Following this pattern, the prayer begins by addressing God in the way characteristic of Jesus: that is, as “Father”. In all likelihood behind the Greek patêr here lay the Aramaic “Abba” (Mark 15:36; Rom 8:15: Gal 4:6).
Jesus’ use of this highly familiar address to God (perhaps “Dad” renders it best) made such an impression on the early believers that they retained the Aramaic original. After the death and resurrection of Jesus, under the impulse of the Spirit (Rom 8:15; Gal 4:6), they found themselves “daring” to call God “Abba”. This address, and the Lord’s Prayer which begins with it, express the truth that they now enjoyed an intimate filial relationship with God into which Jesus had drawn them.
As the focus moves to God’s “agenda,” we should note that the customary way in which the petitions are stated in English (“may …”) sounds like a rather weak wish. The original expression (in Aramaic) was much stronger: “Make your name be held holy!”; “make your kingdom come!”, and so forth. That is, it is a matter of boldly telling God to see to it that this desirable state of affairs comes about.
The petition, “Give us today our daily bread” is rich with multiple meaning in the Greek original. The sense can also be “bread we need for our existence” or (in allusion to the Manna with which the Israelites were fed on their desert wandering), “Give us today bread our bread for tomorrow”, that is, the bread that people on a journey through a wilderness need to have with them.
In the petition for forgiveness the sense is not that God waits to see whether we forgive others before offering forgiveness to us; rather, we can block the flow of God’s always-available forgiveness if we do not lead forgiving lives.
AWARENESS OF THE WORLD
The final petition reflects awareness that the world is often a place of trial, persecution and temptation. The wording, again, reflect Semitic idiom. There is no implication that God would lead people into such things. The prayer is that such troubles, if they occur, will not prove overwhelming, causing believers to fall away from their high vocation.
As a whole, the prayer is the prayer of a community that knows it constitutes the loved family of God, to whom, on its journey through life, it constantly turns in confidence and trust to receive those benefits that only God can give.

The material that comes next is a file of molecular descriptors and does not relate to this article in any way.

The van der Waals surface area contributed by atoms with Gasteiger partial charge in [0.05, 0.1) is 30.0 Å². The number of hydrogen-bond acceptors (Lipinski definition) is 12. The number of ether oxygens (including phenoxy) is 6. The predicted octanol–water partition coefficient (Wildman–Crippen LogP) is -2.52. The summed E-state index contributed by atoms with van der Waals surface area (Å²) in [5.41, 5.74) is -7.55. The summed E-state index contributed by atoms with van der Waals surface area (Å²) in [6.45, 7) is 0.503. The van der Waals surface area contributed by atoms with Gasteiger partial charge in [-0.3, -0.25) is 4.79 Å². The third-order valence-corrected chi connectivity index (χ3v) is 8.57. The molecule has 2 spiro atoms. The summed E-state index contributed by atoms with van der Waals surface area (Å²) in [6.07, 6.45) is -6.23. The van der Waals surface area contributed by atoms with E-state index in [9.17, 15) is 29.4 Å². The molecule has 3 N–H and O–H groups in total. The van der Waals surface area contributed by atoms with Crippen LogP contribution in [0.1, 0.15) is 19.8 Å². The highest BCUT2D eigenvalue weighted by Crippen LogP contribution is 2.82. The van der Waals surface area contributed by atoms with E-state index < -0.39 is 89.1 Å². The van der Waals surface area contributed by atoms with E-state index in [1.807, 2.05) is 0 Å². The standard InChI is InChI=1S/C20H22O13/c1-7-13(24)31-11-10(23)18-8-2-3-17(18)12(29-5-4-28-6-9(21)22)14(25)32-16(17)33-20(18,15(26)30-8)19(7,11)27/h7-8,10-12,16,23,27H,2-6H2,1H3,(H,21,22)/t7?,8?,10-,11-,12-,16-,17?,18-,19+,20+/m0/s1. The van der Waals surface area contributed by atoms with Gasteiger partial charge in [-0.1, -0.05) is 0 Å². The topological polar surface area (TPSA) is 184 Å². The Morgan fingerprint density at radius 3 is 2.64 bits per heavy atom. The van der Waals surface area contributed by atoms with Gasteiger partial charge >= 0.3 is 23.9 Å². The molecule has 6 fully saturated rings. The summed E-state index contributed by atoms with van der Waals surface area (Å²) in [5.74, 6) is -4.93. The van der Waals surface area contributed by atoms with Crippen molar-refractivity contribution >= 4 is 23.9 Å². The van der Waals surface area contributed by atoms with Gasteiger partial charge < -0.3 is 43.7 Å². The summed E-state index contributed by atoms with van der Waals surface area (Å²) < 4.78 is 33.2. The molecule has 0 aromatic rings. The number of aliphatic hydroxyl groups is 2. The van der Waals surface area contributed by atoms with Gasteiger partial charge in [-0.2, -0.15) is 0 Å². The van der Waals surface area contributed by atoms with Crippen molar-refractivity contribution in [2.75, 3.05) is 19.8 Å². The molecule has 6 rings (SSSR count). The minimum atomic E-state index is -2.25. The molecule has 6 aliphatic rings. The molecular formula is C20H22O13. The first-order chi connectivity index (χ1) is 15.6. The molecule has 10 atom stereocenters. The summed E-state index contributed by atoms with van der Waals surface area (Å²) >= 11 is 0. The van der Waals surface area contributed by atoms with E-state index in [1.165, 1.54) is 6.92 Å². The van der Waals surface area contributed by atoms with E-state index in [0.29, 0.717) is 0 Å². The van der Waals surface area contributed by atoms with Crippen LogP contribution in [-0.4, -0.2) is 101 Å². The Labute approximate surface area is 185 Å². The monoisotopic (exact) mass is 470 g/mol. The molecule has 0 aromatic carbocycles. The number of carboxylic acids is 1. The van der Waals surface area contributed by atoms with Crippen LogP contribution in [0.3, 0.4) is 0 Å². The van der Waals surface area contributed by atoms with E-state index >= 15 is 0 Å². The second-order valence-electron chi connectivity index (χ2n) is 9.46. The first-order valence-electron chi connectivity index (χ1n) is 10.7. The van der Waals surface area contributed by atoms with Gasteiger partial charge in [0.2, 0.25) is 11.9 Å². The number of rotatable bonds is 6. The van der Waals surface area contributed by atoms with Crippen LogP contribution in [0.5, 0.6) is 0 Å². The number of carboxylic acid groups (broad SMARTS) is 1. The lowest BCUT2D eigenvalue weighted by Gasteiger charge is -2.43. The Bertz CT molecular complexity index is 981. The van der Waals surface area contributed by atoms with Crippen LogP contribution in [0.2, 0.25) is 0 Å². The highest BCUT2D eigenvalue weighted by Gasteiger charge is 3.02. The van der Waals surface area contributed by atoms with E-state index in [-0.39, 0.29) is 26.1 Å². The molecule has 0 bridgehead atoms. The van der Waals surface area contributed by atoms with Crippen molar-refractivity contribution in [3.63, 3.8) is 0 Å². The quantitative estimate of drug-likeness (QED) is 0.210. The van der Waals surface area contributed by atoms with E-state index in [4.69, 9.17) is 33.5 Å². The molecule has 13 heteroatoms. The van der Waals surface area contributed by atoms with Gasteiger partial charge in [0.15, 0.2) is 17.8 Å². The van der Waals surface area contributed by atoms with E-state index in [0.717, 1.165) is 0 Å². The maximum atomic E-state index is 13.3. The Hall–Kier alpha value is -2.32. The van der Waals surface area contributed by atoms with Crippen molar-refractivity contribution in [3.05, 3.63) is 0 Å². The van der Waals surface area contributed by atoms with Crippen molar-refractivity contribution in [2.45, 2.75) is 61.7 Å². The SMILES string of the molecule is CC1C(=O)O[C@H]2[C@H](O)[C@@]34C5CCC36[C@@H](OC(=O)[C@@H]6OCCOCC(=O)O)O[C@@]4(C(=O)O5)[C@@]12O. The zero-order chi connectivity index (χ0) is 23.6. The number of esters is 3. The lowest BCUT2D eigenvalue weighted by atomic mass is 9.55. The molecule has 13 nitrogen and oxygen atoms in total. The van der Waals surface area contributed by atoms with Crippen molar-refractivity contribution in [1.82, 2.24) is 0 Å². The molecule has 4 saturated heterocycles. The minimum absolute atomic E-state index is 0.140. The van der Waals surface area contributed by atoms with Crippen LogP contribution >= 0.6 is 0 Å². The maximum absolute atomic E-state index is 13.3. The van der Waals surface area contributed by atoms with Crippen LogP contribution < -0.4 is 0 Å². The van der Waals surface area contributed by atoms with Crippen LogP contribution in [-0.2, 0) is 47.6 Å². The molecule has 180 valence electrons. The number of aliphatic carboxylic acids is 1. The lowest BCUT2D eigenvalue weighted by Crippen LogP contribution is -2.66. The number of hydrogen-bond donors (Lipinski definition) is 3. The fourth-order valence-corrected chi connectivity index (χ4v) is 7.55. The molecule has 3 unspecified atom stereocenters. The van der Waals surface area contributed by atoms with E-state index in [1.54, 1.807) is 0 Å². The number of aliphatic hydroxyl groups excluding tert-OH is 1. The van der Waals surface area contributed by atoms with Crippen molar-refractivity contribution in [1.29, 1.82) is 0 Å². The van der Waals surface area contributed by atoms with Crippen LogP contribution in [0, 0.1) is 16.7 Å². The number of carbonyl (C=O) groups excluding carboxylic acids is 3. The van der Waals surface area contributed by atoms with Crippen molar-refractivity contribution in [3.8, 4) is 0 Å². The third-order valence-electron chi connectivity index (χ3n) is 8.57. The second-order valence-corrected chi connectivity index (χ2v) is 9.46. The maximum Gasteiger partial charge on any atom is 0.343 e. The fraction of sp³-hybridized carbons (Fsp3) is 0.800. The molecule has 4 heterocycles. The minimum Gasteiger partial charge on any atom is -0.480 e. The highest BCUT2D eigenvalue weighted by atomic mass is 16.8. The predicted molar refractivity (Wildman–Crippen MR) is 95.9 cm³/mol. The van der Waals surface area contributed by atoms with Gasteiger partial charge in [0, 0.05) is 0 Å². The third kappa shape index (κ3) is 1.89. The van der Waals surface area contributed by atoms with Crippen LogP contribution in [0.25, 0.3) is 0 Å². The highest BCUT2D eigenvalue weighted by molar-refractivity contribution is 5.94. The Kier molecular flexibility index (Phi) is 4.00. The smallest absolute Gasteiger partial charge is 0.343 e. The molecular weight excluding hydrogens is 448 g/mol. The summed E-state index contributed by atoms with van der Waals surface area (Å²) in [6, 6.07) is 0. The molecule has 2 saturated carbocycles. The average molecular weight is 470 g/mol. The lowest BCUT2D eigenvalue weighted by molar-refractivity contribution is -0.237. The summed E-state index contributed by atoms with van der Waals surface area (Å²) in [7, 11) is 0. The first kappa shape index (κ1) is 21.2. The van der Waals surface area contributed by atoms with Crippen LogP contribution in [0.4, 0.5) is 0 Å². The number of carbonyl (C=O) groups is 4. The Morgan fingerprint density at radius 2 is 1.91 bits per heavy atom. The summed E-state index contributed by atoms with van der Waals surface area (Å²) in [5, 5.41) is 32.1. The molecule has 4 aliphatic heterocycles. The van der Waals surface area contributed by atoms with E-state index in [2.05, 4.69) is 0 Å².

UNDERSTANDING OF GOD’S LOVE
The wonderful parable that follows leaps straight out of the village life of Palestine. It is impossible to do it justice in a few sentences. Essentially it operates on a kind of a fortiori logic: if it impossible to imagine that a human being in such situations (the man who’s gone to bed with his family) will not act (get up and give bread to his friend who knocks), how much more inconceivable it is that God would remain inactive when his community is in need.
Exactly the same logic rules the three examples that follow: if human parents would not act in the ways described, how much less would God. Yet do we often not catch ourselves out imagining God as less-loving, less-forgiving, less understanding than the best of our friends? As I said at the beginning, the focus of the entire sequence has to do with the image of God communicated by Jesus.
- Why did the coach go to the bank?
To get his quarter back.
- Why does Snoop Dogg always carry an umbrella?
- What did the fisherman say to the magician?
“Pick a cod, any cod.”
- What do you call a security guard outside of a Samsung store?
Guardians of the Galaxy.
- What did Mark Wahlberg feed Ted?
Nothing, because he was already stuffed.
- Why can’t you give Elsa a balloon?
Because she’d just let it go.
- How does Reese eat cereal?
- What do you get when you light 16 candles under a romantic comedy lead actor?
- What do you call a nearsighted cowboy?
Pease keep in your thoughts and prayer:
Paul Darbyshire (Linda and family)
Boyd Dunlop (Judith and family)
Wilma Schimanski and family
Ross Darbyshire and family